By Morey Haber, chief technology officer, beyondtrust

It is always a philosophical debate as to whether to use open source software in a regulated environment. In the case of ‘sudo’—a package designed to provide privileged access included in many Linux distributions—the debate is whether it meets the requirements of an organization, and to what level it can be relied upon to deliver compliance information to auditors. While every organization is different, there are four specific risks/costs that you should consider before deciding if sudo is right for your organization.

Administrative costs                                                                                          

With sudo, you need to run a third-party automation management system   (like cfengine or Puppet) and third-party authentication modules on the box. Furthermore, if you plan to externalize the box at all, you are going to have to replace sudo with the new vendors’ version of sudo. So, you essentially end up maintaining sudo, a third-party management system, a third-party automation system, and additionally, may have to replace it all if you want to authenticate against something external to the box.

Another complexity with sudo is that everything is local, meaning it can be extremely time-consuming to manage as environments grow. With sudo, you have to rely on local systems on the server to keep logs, rotate them, send them to an archival environment, and ensure that no one is tampering with any of the other related subsystems. This can be a complex and time-consuming process.

 Forensics &  audit risks

Administrative costs aside, arguably a far greater risk is that of not being able to produce log data for forensic investigations.

There is currently no keystroke logging within sudo, and since any logs of sudo activity are stored locally on servers, they can be tampered with by savvy administrators. Sudo also lacks log integrity – no chain of custody on logs – meaning logs can’t be non-

Repudiated and therefore can’t be used in legal proceedings in most jurisdictions. This is a significant risk to organizations, especially in criminal prosecution,  termination,  or other disciplinary actions. Another concern with sudo is that the change management processes can’t be verified. Best practices call for a review of change records, and validation that what was performed during the change matches the implementation that was proposed. ITIL and other security frameworks require validation of change management practices, something that sudo cannot do.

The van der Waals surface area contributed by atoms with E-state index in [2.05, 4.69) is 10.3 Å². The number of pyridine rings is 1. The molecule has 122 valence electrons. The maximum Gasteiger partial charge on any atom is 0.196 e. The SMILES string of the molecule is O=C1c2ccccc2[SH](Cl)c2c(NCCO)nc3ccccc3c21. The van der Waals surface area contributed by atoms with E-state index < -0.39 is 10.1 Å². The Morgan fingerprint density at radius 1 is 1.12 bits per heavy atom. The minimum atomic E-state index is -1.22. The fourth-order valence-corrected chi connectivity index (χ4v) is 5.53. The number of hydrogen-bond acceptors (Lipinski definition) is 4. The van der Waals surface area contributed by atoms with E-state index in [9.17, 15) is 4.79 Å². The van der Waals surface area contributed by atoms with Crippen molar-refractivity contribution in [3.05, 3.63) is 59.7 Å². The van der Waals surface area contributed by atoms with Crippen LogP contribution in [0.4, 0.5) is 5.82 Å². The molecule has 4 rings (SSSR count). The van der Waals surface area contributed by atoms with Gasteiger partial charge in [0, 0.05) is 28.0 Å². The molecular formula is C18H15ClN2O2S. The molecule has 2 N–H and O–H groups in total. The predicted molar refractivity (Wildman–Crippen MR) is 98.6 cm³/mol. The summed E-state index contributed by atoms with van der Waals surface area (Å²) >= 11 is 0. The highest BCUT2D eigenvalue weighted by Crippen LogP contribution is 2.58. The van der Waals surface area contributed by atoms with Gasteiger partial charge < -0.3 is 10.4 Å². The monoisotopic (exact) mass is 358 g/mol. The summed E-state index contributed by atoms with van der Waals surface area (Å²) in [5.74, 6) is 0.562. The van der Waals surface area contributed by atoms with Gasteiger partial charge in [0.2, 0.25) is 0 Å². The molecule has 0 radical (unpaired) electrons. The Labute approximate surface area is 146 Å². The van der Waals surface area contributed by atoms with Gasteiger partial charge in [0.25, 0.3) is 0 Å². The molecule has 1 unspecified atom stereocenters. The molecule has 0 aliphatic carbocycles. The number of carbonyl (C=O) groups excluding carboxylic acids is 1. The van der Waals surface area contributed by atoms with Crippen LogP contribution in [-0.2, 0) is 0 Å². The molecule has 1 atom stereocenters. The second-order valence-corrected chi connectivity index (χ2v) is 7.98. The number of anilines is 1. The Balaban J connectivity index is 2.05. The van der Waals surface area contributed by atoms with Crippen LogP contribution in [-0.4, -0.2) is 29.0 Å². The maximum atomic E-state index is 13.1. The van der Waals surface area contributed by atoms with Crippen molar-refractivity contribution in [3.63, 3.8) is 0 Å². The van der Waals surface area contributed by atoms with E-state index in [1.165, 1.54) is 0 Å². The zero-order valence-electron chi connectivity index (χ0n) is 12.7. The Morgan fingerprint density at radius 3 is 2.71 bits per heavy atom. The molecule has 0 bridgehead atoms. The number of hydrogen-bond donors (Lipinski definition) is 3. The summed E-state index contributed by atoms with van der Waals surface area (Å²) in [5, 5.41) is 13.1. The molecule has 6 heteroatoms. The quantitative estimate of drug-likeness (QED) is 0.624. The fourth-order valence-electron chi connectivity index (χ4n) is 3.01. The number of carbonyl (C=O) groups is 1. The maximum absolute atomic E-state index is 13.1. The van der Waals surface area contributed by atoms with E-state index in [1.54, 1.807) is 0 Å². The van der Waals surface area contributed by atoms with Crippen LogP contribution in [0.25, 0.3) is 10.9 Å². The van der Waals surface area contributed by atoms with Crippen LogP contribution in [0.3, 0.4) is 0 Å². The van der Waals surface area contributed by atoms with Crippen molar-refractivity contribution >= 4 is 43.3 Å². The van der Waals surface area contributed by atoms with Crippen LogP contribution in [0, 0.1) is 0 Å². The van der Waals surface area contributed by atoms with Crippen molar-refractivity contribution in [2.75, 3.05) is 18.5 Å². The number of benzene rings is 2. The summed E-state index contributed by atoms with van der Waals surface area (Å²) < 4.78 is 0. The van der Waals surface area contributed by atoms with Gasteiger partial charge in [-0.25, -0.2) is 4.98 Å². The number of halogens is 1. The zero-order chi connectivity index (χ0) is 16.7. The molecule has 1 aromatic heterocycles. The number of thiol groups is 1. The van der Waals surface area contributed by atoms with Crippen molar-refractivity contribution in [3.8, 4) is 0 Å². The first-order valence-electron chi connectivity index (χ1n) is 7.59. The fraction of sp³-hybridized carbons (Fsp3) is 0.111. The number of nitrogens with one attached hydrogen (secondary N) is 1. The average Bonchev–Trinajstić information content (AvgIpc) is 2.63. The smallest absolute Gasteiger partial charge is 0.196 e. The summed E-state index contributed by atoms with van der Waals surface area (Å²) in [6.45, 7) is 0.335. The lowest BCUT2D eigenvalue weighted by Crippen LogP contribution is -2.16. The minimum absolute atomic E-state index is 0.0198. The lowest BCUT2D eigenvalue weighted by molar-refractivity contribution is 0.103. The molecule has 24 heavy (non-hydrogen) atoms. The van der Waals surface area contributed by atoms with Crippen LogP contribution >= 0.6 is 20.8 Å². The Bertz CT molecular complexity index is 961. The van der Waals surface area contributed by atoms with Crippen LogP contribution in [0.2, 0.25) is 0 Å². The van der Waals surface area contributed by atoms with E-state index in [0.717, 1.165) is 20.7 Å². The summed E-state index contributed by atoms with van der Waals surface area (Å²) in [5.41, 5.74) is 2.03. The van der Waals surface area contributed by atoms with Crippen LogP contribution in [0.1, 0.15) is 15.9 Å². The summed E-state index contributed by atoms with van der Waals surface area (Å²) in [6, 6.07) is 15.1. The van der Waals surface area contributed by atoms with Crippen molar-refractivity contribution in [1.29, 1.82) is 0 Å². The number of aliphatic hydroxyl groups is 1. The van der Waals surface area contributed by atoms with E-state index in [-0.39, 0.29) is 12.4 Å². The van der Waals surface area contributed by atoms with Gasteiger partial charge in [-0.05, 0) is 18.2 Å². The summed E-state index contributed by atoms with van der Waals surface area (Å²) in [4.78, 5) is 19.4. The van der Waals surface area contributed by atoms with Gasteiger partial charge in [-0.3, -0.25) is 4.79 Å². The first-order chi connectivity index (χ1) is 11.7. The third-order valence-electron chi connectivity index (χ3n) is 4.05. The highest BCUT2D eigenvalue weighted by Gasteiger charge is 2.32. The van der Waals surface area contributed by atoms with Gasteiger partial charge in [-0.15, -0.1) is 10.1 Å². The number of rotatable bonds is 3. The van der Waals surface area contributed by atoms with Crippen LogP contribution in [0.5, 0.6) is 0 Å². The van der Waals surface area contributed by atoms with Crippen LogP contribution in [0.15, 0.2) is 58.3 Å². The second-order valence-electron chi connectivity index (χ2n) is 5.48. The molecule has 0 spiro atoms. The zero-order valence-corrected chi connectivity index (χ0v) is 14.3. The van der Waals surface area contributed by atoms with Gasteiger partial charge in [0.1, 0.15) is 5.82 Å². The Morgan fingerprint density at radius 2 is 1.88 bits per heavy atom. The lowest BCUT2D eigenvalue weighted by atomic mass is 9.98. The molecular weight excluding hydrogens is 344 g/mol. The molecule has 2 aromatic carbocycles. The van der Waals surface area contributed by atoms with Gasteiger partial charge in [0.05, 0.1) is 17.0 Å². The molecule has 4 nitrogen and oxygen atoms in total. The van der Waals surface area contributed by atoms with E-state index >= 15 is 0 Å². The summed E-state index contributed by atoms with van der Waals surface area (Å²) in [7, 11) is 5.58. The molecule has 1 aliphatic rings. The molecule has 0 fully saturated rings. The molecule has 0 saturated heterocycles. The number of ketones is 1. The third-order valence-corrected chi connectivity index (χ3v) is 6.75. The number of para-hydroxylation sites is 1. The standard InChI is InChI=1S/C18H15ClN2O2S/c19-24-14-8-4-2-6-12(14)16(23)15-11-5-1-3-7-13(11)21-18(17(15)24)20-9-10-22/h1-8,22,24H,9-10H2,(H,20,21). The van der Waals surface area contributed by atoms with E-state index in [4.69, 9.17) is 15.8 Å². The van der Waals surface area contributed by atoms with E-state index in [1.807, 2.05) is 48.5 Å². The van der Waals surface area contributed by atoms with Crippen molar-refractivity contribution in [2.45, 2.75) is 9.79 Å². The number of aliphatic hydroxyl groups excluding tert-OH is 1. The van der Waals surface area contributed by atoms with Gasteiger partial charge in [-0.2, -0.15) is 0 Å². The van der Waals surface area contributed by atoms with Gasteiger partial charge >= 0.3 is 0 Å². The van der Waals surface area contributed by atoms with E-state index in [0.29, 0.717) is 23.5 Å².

Furthermore, there is no session recording with sudo. Session logs are one of the best forensic tools available for investigating what happened on servers.  It’s human nature that people tend to be more cautious when they know they can be watched.  Finally,  there is no segregation of duties with sudo. Most security and compliance frameworks require true separation of duties and using a tool such as sudo just “skins” over the segregation of duties aspect.

All of these deficiencies—lack log integrity, lack of session monitoring, no change management—introduces risk when organizations must prove compliance or investigate anomalies.

Business  continuity risks                                                                                          

By virtue of being open source, there is no indemnification if there is a critical error.  Also, there is no rollback with sudo, so there is always the chance that mistakes will bring and the entire system down with no one to call for support. Sure, it is possible to centralize sudo through a third-party tool such as Puppet or cfengine, but you still end up managing multiple files across multiple groups of systems manually (or managed as one huge policy). With this approach, there is a greater risk that mistakes will break every system at once.

Lack  of enterprise support                                                                                     

Another risk associated with being open source is that there is no official service level for when packages must be updated to respond to identified security flaws or vulnerabilities. Over the past several years, there have been a number of vulnerabilities discovered in sudo that took as many as three years to patch (CVE-2013-2776, CVE- 2013-2777, CVE-2013-1776 ).

Ten questions to measure risk in your unix and linux environment